Between The Vines
To chill or not to chill
If I could, I would cook outdoors every day. In fact, I do grill year-round, unless we are experiencing one of our biblical rain events or on the rare occasion that it’s too cold for the propane to light. I love that I can make lots of fire and smoke and cook delicious messes like lobster dripping with butter or sticky, finger-smacking barbecue. And what is better than enjoying these communal, multi-napkin, forkless feasts with good friends and family at a long table, perhaps under some string lights as citronella candles glow, good music is in the air and great, simple wine is flowing like an open garden hose? Not much my friends.
Alas, what do I mean by “simple” wine? A simple wine, to me, is a splendid and very handy style of wine that matches a setting like that outdoor meal, for instance. It is thirst-quenching, lighter-bodied, lower in alcohol, chilled or cool to the touch and… abundant! Simplicity does not need to be a trade for quality or flavor. Many great wine producers make simple wines with gads of flavor, racy acidity, and intense aroma. The simplicity is in how the wine acts; playful, easy to drink and to metabolize, and above all… fun. The majority of wines that we associate as having this persona are unoaked whites from cool climates and pale, dry roses. However, there exists a spectrum of wines that offer a better experience when they hit your pallet at a lower temperature, including a vast spectrum of reds. Often, here at The Party Source, I hear my customers understandably getting hung-up on “rules” about what temperature a wine should be served. When it comes to chilling a wine, the answer is not as easy as to say, white, sparkling, and rose should be served cold and reds not chilled, as convention misinforms us. A wine, be it light white, golden in hue, light pink, a dark garnet rose or full-on red can be served at cooler, refreshing temperatures if it has the characteristics required for that chill to enhance its pleasure, rather than to reduce it. On the other hand, this same array of wines styles may be more pleasing nearer to cellar temperature. Wines better chilled, be they white, red, rose or orange need to be lower in alcohol, low in tannin, high in fruit, and higher in acid. The cooler temperature exacerbates the acid and freshens the fruit flavors, paving the way for an experience that begs for warmer weather, open outdoor spaces, and light fresh fruits, vegetables and seafood. Exactly how cool or even cold to serve your wine is also a matter of preference. Too cold, and you actually repress that lovely fruit. The best way to go about this is to get to know the wine. Try it chilled, then note how the flavors and aromas change with the ensuing sips. As I have mentioned, over-chilling can be just as detrimental to your enjoyment of wine as serving it too warm. Classic examples of this are full-bodied, oak-aged whites that have viscosity and texture, aged Rieslings with their endless layers of thrilling taste, good Champagne, or full-bodied, oak-aged reds with loads of tannin and higher alcohol. Chilling these wines really closes the wine and will obliterate the deep, complex character of the wine. I like to think of these styles of wine as “fireplace wines” and should be served at cellar temperature which is in the low 50’s to low 60’s Fahrenheit. Again though, get to know the wine and make up your own mind as to which temperature makes you happy, compliments your food, and allows the wine to achieve is full potential. Here I’ve offered a small array of wines that I love, and at what temperature and with what foods you should try them. Enjoy!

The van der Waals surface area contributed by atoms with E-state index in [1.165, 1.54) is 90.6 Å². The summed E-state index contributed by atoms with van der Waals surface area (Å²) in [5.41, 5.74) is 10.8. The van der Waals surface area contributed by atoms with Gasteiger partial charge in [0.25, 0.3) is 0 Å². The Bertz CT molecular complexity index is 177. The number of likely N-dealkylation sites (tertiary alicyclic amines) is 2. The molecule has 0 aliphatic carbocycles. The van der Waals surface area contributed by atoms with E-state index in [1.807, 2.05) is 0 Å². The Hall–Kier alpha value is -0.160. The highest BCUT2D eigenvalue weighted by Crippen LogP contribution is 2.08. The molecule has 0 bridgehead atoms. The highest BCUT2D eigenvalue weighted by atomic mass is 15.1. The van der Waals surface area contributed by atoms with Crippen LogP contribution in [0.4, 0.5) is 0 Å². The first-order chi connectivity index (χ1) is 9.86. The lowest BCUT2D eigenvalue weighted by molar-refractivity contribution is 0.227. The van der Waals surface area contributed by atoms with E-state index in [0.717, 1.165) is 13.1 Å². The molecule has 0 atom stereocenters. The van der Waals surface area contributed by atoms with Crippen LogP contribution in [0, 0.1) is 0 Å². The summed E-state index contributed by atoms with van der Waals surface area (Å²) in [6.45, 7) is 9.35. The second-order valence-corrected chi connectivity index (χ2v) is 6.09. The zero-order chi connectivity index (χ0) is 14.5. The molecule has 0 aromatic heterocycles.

Steve Tartaglia CS
Viallet Savoie Blanc 2018, Savoie, France - $14.98 |
Serve well-chilled, great with shellfish and enjoy early in the meal
A Domenica Rosato 2019, Tuscany, Italy - $12.98 |
Serve this delightful rose well-chilled as an aperitif
Lioco Sonoma Chardonnay 2018, Sonoma, California - $19.99 |
Serve just this side of cold, not over-chilled. Its a delight with creamy Fall soup and buttery dishes
Zum Martin Sepp Zweigelt 2018 1 ltr, Vienna, Austria - $13.98
Here’s a great example of a juicy red wine to enjoy fully chilled alongside light al fresco fare under the afternoon sun.
Au Bon Climat Pinot Noir 2016, Santa Barbara, California - $23.98 |
A benchmark wine for serving at cellar temperature, 55-60 F. Not only delicious to enjoy on its own, but also offers a great variety of food pairings from omega 3-rich fish dishes to light meat fare.
DNA Vineyards Coro Red 2017, Mendocino, California - $33.95 |
This big-shouldered, intriguing blend of Syrah, Petite Syrah, Zinfandel and Primitivo is ready for any main course you can throw at it when served just above cellar temperature.